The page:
Geometrick T-shirts

I had a T-shirt with a certain pattern that was fading out. I didn’t know at the time that this had a name, and later learned it was a geometrical pattern that had certain interesting connections. I won’t link to that here, but you can find it by searching for “Metatron’s cube” online.

Re-creating this geometrical pattern became a fun exercise within Wolfram Mathematica (which is such a useful and under-rated tool, btw, I can’t recommend it enough for anyone with the slightest interest in doodling, tinkering, learning, simulating …).

Nothing fancy, just a bunch of circles, points, lines, triangles. Good old-fashioned geometry.

I was able to experiment with a few different designs until I settled on one I liked. Mathematica allowed me to export what I had as a regular PNG file.

I still had to do some post-processing — to be honest, I’m sure there are tools within Mathematica for this, but I just used a photo-editing tool on my laptop to remove all the black and make the background transparent.

I had to pick a website to use for this, since there are so many options today. I went with something that I knew from many years ago, Zazzle, though again, I’m sure there’s something better right now.

Here is the finished product:

Here’s an example of rendering it within Wolfram Mathematica:

“Metatron’s Cube”

Polar Primes

This “five minutes of Wolfram Language” exercise can be surprisingly therapeutic 🙂

I had come across something interesting today:

However, I then wanted to try it out on my own.

These days, the commonly available frameworks/libraries make it too hard to just up-and-sketch-something.

… which is where WolframLanguage comes in.

I was able to make a simple notebook for this in five minutes:

Using WolframLanguage to see the spiral pattern in which primes show up when plotted in polar cp-ordinates

… and have the satisfaction of seeing that yes, it is indeed true.

Seeing things on your own, making things on your own, is a really nice feeling.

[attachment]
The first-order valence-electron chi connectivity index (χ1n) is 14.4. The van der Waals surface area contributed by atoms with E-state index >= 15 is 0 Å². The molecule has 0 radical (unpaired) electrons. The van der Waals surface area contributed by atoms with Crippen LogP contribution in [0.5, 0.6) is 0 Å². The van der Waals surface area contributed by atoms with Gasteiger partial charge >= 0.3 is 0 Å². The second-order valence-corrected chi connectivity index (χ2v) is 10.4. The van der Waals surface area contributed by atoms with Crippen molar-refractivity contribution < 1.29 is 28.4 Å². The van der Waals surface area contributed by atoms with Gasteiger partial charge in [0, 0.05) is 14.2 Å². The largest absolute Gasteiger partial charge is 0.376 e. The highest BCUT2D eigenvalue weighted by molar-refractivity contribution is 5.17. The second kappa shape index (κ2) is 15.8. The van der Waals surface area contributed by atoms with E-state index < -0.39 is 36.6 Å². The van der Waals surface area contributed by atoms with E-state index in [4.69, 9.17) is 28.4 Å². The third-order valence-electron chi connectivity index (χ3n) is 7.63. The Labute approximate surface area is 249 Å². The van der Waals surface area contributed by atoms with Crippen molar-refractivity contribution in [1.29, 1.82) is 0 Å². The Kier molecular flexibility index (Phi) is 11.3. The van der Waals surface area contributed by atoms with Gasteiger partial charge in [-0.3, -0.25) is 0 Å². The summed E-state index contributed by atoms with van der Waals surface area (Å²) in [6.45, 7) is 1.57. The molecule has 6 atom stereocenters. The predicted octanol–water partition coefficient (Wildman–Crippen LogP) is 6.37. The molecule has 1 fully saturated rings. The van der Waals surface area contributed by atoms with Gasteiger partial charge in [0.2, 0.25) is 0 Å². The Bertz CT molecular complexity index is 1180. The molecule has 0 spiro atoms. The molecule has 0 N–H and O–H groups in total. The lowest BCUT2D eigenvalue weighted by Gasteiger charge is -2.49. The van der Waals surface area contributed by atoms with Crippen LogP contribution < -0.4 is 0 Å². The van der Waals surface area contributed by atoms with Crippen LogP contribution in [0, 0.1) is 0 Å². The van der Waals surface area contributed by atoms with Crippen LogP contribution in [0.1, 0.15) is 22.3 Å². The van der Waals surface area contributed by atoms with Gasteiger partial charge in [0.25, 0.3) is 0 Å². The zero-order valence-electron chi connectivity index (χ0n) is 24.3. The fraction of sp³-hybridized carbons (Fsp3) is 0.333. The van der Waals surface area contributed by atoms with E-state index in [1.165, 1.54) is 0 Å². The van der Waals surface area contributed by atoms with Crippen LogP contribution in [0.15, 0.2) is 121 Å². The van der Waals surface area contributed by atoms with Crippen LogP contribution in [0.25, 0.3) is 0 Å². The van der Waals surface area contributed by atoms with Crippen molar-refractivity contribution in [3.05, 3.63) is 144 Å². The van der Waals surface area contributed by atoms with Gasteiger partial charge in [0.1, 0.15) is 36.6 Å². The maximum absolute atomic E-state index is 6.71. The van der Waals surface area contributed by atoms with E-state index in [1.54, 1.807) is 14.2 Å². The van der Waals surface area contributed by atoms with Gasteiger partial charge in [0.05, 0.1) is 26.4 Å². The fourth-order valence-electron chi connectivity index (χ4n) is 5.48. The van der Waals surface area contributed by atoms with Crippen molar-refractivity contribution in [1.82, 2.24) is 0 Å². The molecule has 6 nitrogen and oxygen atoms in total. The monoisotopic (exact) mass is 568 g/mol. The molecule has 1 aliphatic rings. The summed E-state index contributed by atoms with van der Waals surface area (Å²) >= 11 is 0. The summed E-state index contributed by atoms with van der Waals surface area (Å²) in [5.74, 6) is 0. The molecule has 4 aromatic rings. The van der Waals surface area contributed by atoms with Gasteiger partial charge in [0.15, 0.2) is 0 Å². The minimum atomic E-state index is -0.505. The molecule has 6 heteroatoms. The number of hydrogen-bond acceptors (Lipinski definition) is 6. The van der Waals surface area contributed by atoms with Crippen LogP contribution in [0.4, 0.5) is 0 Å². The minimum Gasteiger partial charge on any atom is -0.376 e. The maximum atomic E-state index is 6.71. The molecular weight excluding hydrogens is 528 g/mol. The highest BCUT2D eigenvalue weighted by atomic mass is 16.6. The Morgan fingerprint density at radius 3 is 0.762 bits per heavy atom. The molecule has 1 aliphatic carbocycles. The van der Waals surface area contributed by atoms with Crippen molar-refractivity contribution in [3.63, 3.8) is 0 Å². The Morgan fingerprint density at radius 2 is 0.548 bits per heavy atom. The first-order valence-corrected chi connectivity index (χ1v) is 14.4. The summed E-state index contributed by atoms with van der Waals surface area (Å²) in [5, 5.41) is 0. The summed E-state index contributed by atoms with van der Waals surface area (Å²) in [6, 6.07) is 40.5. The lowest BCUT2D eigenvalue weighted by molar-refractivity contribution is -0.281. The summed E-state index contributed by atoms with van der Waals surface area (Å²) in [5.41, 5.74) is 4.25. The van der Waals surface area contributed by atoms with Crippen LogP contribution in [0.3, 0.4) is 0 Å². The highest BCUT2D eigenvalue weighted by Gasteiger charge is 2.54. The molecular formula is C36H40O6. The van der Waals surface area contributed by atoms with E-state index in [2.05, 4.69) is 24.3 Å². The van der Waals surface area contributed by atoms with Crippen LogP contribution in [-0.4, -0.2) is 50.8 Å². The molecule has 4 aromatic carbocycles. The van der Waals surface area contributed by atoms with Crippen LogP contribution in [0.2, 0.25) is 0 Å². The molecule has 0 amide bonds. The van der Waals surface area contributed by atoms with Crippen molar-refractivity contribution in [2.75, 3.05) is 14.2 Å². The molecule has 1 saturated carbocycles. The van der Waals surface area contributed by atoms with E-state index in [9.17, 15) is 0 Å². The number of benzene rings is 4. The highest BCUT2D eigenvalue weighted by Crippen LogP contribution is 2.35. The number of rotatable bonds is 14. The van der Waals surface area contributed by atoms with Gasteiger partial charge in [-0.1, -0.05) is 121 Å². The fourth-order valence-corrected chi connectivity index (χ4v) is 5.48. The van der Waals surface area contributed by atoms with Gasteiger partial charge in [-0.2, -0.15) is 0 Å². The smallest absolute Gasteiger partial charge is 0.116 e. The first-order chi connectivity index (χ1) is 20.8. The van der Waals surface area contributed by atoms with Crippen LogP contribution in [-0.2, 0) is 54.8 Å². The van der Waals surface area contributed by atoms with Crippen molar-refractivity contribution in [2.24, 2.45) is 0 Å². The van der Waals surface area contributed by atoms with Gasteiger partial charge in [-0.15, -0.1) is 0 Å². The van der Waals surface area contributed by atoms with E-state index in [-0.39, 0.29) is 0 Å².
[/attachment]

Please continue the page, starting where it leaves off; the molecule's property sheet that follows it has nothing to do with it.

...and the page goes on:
Wolfram Language “dashboards”

Playing around with Mathematica for a few minutes.

Or rather, using it to play around.

I’m trying to figure out the “least B.S.” portions of “web3/defi/whatever”. So far, a limited goal is to follow along a couple of “stable, publicly used and usable” blockchains, and I picked Tezos and Cardano for this.

I built some probing views for each, as cloud notebooks:

Transactions within the last 20 Tezos blocks as of around 5:09pm on Mar 13, 2022
Transactions within the last 20 Cardano blocks as of around 5:09pm on Mar 13, 2022

Very elementary stuff, but it took a few minutes, and really shows how Wolfram (Mathematica) is a really great “computational explorer” right now.

P.S. eyeballing the two, at a very subjective, no-flame-war, just-this-instance level, Tezos seems to be stably handling about 2x transaction throughput compared to Cardano.

Advent-of-code 2021

Using Wolfram Mathematica for this is more satisfying than it should be

It was shockingly easy to do all this.

  • REPL/Notebook glory with fast-n-quick editing and modification
  • easy switching between text and code cells
  • easy prototyping
  • easy plotting

I’m sure anything that requires “running systems” would be a bad fit, but most cases where you’d think “I need a real programming language here”, Wolfram Language is more than adequate.

“Digits of Pi”

Saw a recent post on how “digits of Pi add up to 666” and decided to investigate.

These days I’m finding Mathematica super-useful for stuff like this, so:

That does NOT add up.

But this does:

Okay, this is stretching things a bit. It certainly sounds fun to say “the first 144 digits of Pi add up to 666” and then go on to show how 144 is a cool number (which it is, so is 1440).

But it’s less fun to say “the first 144 digits of Pi except for the first one add up to 666″, which is the truth here.

Prime Palindromes

Came across this on the “Programming Praxis” blog

I thought I’d use something other than a “typical” programming language, by which I mean not “an esoteric language”, but rather something that’s not thought of as a programming language: Mathematica.

This is the entirety of the solution, a one-liner that (using Timing), also shows how long it took.

The above is an image, but an online (read-only) notebook containing this evaluation is here at Wolfram Cloud.

Ten years ago, I’d be on the side of the fence saying “but that’s cheating“, or “hey, that’s not really programming“, but today my attitude is more of “use the right tool for the job“.

And Mathematica is a mighty fine tool !!